Up the Gary
nytheatre.com review by Allison Taylor
August 21, 2007
When you enter the Milagro Theatre to watch Up the Gary, observe the way Andrew Barron waits on a bench. You'll notice that his feet tap delicately in an uneven rhythm, and he unconsciously fiddles with his hands while looking hopefully from the left to the right. He is not so much agitated as worried, his eyebrows raised in a V-shape, his lips slightly apart as if prepared to speak eagerly at any moment. The character he plays, Sam, carries that worried look everywhere he goes and in everything he does. That is, except for when he is embodying his hero, Gary Glitter, the 1970s British glam rock icon. As a Gary Glitter impersonator—sorry, a Gary Glitter "dedication artist"—Sam suddenly transforms into a cocksure, exhilarating entertainer, singing with a powerful belt and dancing with the reckless abandon of a rock star.
Andrew Barron is a skilled performer, and this one-man show, which Barron co-wrote with director Jessica Beck, displays those skills while still telling a compelling story. A postman leading a fairly ho-hum life in U.K., Sam finds happiness in caring for his niece, Sarah, and in celebrating 1970s glam rock, especially Gary Glitter. After enrolling in confidence classes and singing Glitter tunes at Karaoke clubs, Sam lands a gig on the TV show "Stars in Their Eyes," which in turn leads to being a professional Gary Glitter impersonator. (It is, for the record, a very good impression.)
While he was very popular for a time in England, Gary Glitter is known best here as a one-hit wonder with the sports arena staple, "Rock and Roll Parts One and Two." But no need to fear if you don't recognize him: Up the Gary provides an enjoyable lesson on Glitter and glam rock in general. But anyone who knows what eventually came out about Glitter—in the late 1990s, he pleaded guilty to possessing child pornography—probably suspects that Sam, wholly obsessed with "The Leader," is not destined for a happily-ever-after ending. Beck's eerie opening image instills the feeling that Sam, sitting alone and pathetically gazing around the abandoned space, seems fated for a tragic end.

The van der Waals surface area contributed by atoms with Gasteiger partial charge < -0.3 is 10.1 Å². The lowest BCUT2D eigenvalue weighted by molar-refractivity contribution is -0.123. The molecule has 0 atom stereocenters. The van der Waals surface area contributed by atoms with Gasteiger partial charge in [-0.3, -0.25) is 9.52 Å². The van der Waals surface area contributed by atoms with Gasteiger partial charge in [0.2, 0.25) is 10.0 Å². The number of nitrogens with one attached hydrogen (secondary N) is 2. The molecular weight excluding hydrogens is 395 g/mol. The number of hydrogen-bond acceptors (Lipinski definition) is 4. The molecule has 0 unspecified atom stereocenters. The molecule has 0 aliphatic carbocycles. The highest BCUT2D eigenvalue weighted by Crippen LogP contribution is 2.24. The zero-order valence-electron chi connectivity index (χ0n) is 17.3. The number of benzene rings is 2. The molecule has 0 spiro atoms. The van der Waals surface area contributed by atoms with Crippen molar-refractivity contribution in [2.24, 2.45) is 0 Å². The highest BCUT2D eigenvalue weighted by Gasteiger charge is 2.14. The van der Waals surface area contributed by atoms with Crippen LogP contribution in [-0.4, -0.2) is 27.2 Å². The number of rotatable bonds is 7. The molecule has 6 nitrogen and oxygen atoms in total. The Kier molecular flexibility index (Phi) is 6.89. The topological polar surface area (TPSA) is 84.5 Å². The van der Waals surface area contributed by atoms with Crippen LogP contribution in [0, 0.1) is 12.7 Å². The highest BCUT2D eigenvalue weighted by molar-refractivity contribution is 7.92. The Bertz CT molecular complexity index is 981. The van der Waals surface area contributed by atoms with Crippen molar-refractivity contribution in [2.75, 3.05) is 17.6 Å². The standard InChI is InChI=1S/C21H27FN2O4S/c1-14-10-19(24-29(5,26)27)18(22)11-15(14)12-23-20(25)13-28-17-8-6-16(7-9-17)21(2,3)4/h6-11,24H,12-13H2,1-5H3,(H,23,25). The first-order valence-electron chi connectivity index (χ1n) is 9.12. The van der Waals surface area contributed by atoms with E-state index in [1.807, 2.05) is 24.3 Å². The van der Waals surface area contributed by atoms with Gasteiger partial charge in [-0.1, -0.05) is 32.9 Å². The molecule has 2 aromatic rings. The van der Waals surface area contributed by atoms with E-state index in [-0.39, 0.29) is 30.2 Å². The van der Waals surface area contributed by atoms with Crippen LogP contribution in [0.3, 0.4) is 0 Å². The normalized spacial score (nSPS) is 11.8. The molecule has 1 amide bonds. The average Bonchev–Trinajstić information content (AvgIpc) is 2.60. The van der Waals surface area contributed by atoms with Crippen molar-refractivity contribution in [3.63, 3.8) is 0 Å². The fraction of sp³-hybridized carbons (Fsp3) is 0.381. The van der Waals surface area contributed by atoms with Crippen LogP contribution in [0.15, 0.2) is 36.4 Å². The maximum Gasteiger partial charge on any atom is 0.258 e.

Composed of flashbacks from Sam's life, this in-depth character study is entirely written as one-sided conversations, with Barron speaking (very convincingly) to imaginary people. Barron and Beck's dialogue itself is funny, smart, and never expository, allowing the audience to fill in the other side of Sam's conversations. Barron also often assumes other personalities, including Sam's condescending brother and phony agent. We could have used more information about the characters whom Barron does not assume, including Sam's girlfriend, who inspires Sam to start singing. Also, Sam's somewhat abusive father, who completely disapproves of Sam and his career, is painted in broad strokes. But when Barron plays those other characters, we get a chance to see the world through Sam's eyes and to understand his mundane, isolated existence.
As a result, the joy he receives from his harmless passion is sharper and more sympathetic. Watching the vulnerable Sam step onto the stage as the charismatic Gary Glitter—his silver pants hugging his hips (fashioned authentically by Amy Martell) and his silhouette highlighted magnificently by an upstage spotlight (designed playfully by Phil Hewitt)—you are happy to see Sam so elated. And even if it is a strange obsession, you realize how few people actually find something that provides such sheer bliss, and you grieve to know that Sam will lose it.